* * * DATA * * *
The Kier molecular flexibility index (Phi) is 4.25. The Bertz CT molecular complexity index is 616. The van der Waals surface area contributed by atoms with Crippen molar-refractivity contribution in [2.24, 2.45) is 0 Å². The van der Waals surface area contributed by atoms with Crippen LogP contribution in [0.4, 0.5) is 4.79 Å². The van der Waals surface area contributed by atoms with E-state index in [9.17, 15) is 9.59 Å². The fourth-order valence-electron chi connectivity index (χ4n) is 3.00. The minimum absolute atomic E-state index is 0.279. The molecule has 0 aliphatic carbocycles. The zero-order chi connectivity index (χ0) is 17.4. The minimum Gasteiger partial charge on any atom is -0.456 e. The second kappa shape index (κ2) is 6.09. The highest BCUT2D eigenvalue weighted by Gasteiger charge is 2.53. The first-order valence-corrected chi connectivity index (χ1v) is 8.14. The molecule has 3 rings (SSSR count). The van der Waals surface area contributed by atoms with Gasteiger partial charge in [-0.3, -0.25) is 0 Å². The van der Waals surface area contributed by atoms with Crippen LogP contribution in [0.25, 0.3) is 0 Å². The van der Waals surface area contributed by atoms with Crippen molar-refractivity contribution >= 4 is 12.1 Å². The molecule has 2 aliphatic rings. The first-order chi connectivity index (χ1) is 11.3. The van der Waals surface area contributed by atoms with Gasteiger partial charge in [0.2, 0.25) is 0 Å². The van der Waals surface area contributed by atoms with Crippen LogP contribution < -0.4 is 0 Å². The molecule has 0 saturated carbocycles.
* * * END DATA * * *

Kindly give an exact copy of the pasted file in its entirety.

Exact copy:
The Kier molecular flexibility index (Phi) is 4.25. The Bertz CT molecular complexity index is 616. The van der Waals surface area contributed by atoms with Crippen molar-refractivity contribution in [2.24, 2.45) is 0 Å². The van der Waals surface area contributed by atoms with Crippen LogP contribution in [0.4, 0.5) is 4.79 Å². The van der Waals surface area contributed by atoms with E-state index in [9.17, 15) is 9.59 Å². The fourth-order valence-electron chi connectivity index (χ4n) is 3.00. The minimum absolute atomic E-state index is 0.279. The molecule has 0 aliphatic carbocycles. The zero-order chi connectivity index (χ0) is 17.4. The minimum Gasteiger partial charge on any atom is -0.456 e. The second kappa shape index (κ2) is 6.09. The highest BCUT2D eigenvalue weighted by Gasteiger charge is 2.53. The first-order valence-corrected chi connectivity index (χ1v) is 8.14. The molecule has 3 rings (SSSR count). The van der Waals surface area contributed by atoms with Gasteiger partial charge in [-0.3, -0.25) is 0 Å². The van der Waals surface area contributed by atoms with Crippen LogP contribution in [0.25, 0.3) is 0 Å². The van der Waals surface area contributed by atoms with Crippen molar-refractivity contribution >= 4 is 12.1 Å². The molecule has 2 aliphatic rings. The first-order chi connectivity index (χ1) is 11.3. The van der Waals surface area contributed by atoms with Gasteiger partial charge in [0.2, 0.25) is 0 Å². The van der Waals surface area contributed by atoms with Crippen LogP contribution < -0.4 is 0 Å². The molecule has 0 saturated carbocycles.